Prostate Cancer: Underdiagnosed, Misdiagnosed, and Misunderstood

Prostate Cancer Underdiagnosed Misdiagnosed and Misunderstood

Louie always saw his doctor when something was wrong and for his annual physical. Then, three months after his most recent physical, he learned he might have prostate cancer. While the doctor did more tests, Louie and his family worried about the outcome. They did not know if prostate cancer was treatable or not. The doctor told him he had cancer and started treatment. The side effects were hard and the treatments expensive, especially when they learned that Louie’s condition had been diagnosed. Both his health and his family suffered because his prostate cancer was misdiagnosed.

Some men face another problem – their cancer is not diagnosed until it is too late.

When medical providers make this kind of mistake, should they be held accountable for their errors?

Facts About Prostate Cancer

Statistics make it clear. You should have further testing, including a biopsy, if you are a man between the ages of 50 and 70 and/or you have a PSA result off 3 ng/mL. That biopsy should be analyzed by a qualified pathologist who knows how to use the Gleason score to determine the staging of your cancer accurately and to recommend the correct amount and type of treatment.

According to the American Cancer Society, prostate cancer is more common for men than every other type of cancer except skin cancer.

Even worse, only lung cancer is more deadly.

However, this disease is very treatable and five-year survival rates are high. When localized, men with prostate cancer face a five-year relative survival rate of nearly 100%. Even though the outcome for prostate cancer is generally good. Some doctors overtreat prostate cancer, causing severe and permanent lifestyle complications such as erectile dysfunction and urinary incontinence.

Diagnosing Prostate Cancer

Doctors perform several types of tests to find out if a man has prostate cancer. In addition to a physical exam, doctors may draw blood for a prostate-specific antigen (PSA) test. High levels of PSA can indicate a man’s prostate gland is inflamed, infected, enlarged, or cancerous.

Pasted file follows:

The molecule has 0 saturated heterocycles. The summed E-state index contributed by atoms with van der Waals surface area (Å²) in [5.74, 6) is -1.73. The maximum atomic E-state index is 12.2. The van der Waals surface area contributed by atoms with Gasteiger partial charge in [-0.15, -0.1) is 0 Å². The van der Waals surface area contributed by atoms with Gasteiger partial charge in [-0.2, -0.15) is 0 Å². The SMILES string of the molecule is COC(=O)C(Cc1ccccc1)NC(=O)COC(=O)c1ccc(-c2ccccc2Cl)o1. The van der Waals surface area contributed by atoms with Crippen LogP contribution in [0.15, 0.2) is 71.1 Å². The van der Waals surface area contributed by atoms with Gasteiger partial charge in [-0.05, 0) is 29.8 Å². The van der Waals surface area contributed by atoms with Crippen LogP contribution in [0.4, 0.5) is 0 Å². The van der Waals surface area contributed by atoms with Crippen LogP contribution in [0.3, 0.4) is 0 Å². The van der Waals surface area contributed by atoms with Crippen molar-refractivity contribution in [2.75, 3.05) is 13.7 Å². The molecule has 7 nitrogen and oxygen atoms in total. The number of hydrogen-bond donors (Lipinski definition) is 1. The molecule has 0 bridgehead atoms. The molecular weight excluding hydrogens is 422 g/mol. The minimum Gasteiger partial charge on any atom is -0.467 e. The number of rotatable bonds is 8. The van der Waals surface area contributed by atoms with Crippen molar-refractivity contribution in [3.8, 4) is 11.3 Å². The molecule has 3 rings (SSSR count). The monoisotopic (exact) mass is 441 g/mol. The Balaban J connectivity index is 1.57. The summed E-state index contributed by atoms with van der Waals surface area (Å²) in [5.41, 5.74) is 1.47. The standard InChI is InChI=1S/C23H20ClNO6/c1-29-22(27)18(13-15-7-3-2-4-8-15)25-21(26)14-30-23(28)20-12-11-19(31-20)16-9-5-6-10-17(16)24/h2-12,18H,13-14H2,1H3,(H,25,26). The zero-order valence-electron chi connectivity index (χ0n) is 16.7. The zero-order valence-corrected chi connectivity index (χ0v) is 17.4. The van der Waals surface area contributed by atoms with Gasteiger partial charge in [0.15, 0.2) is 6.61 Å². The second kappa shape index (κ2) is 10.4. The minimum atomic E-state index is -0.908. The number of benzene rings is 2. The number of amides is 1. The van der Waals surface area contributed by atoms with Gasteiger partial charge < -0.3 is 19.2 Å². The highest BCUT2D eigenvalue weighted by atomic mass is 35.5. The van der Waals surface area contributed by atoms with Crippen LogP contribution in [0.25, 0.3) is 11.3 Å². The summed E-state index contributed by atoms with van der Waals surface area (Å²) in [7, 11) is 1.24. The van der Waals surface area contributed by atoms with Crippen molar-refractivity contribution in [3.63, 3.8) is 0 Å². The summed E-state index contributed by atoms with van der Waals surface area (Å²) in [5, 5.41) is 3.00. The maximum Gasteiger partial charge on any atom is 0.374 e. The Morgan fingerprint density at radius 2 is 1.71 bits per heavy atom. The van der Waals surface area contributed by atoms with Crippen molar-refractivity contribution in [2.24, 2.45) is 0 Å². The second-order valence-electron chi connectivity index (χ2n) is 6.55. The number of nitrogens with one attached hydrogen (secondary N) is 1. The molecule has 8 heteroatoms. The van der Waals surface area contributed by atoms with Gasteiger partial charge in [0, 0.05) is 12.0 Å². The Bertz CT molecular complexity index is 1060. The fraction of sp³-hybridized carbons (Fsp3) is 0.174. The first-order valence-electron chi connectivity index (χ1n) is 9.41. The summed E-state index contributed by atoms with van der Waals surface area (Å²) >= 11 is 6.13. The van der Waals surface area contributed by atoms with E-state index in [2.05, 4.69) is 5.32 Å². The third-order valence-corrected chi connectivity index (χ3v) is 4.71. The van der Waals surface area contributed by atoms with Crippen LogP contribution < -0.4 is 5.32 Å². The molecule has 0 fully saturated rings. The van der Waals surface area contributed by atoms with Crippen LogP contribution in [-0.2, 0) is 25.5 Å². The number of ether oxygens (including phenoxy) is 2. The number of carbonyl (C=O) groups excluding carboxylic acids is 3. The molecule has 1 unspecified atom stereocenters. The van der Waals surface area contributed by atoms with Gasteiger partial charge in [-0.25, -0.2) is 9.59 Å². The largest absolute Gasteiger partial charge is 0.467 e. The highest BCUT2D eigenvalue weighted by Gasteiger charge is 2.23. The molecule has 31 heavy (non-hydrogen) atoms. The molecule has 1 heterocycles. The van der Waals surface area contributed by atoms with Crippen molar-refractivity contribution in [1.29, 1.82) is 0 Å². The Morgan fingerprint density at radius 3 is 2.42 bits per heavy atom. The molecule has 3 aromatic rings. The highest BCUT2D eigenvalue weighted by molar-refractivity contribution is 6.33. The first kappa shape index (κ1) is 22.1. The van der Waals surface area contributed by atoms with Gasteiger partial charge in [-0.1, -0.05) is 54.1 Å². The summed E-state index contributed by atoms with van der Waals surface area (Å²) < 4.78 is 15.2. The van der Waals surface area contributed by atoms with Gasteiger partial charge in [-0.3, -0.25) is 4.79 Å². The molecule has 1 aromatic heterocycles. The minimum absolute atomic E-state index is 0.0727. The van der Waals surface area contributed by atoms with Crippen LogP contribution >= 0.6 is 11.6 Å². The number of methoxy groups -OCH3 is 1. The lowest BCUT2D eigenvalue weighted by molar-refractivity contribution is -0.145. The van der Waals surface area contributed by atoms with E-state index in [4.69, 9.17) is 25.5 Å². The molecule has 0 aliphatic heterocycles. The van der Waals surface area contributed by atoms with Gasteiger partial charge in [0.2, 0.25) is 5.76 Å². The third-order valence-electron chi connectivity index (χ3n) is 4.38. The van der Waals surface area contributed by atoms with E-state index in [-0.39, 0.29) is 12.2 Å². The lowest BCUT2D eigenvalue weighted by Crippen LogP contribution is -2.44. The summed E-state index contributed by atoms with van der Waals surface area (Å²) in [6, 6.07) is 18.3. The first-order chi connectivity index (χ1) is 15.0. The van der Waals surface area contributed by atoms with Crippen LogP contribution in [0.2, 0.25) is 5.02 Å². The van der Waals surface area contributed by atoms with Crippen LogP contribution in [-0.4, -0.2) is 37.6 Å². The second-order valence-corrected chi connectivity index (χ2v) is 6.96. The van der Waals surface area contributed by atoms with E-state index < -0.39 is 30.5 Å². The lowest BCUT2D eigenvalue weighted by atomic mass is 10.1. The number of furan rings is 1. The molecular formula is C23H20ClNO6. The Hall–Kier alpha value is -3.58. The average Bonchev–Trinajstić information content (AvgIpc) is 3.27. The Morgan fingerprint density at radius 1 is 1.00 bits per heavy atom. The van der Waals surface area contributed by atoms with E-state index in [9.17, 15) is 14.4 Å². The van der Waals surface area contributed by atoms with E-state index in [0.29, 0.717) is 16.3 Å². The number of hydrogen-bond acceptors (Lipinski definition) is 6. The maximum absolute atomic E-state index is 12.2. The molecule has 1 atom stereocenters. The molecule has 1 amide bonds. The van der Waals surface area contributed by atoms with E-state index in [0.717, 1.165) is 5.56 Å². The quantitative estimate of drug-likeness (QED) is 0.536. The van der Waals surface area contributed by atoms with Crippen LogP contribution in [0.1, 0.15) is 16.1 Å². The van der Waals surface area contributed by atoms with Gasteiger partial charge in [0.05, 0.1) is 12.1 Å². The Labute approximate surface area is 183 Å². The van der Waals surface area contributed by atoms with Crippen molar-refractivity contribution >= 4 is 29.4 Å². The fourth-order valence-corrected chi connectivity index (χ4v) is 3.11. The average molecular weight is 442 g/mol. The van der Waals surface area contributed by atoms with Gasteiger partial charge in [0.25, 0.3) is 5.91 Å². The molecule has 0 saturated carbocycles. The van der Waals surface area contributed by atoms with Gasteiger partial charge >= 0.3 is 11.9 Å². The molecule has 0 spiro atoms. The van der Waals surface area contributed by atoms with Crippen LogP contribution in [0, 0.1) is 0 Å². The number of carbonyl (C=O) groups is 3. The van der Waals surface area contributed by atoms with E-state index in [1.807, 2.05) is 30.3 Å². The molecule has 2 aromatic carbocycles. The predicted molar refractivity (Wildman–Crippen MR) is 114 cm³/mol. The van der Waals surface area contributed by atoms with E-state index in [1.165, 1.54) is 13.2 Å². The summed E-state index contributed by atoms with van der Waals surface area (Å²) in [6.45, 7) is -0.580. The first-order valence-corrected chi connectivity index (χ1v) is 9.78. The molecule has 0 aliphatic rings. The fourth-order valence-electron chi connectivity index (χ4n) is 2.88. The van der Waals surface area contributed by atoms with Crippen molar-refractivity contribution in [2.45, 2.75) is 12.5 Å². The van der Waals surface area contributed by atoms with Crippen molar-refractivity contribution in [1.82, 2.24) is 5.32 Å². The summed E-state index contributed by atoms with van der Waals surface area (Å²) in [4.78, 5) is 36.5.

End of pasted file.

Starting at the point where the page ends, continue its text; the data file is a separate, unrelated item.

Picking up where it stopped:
A man with an elevated PSA test usually is referred to more tests, including:

  • An ultrasound to get a picture of the actual prostate gland;
  • A prostate biopsy, where the doctor collects some tissue for analysis; and
  • MRI fusion that provides a 360-degree map of the man’s prostate gland.

At any point, medical professionals may make a mistake. A man’s physician may overlook symptoms, radiologists may misread the results of MRIs and ultrasounds, or lab technicians may err when analyzing tissue.

Failing to diagnose cancer in time can lead to more invasive treatment than if the cancer had been found earlier. Also, when cancers spread to other parts of the body, survival rates typically decrease.

Were You Harmed When a Medical Professional Made a Mistake About Your Cancer?

If so, you may have a malpractice claim. Doctors and other medical providers should pay for your damages, especially with something as life-threatening as prostate cancer.

At the Dailey Law Firm, P.C., our team of skilled lawyers and professionals provide sound and current legal representation that you need. Call us at 844-342-5353 to set up a free consultation or use the Contact Form on our website. There’s no fee for personal injury cases unless we win.

We represent clients throughout the entire United States. You can reach us online or visit one of our offices in Detroit, Michigan; Chicago, Illinois; or Valparaiso, Indiana.

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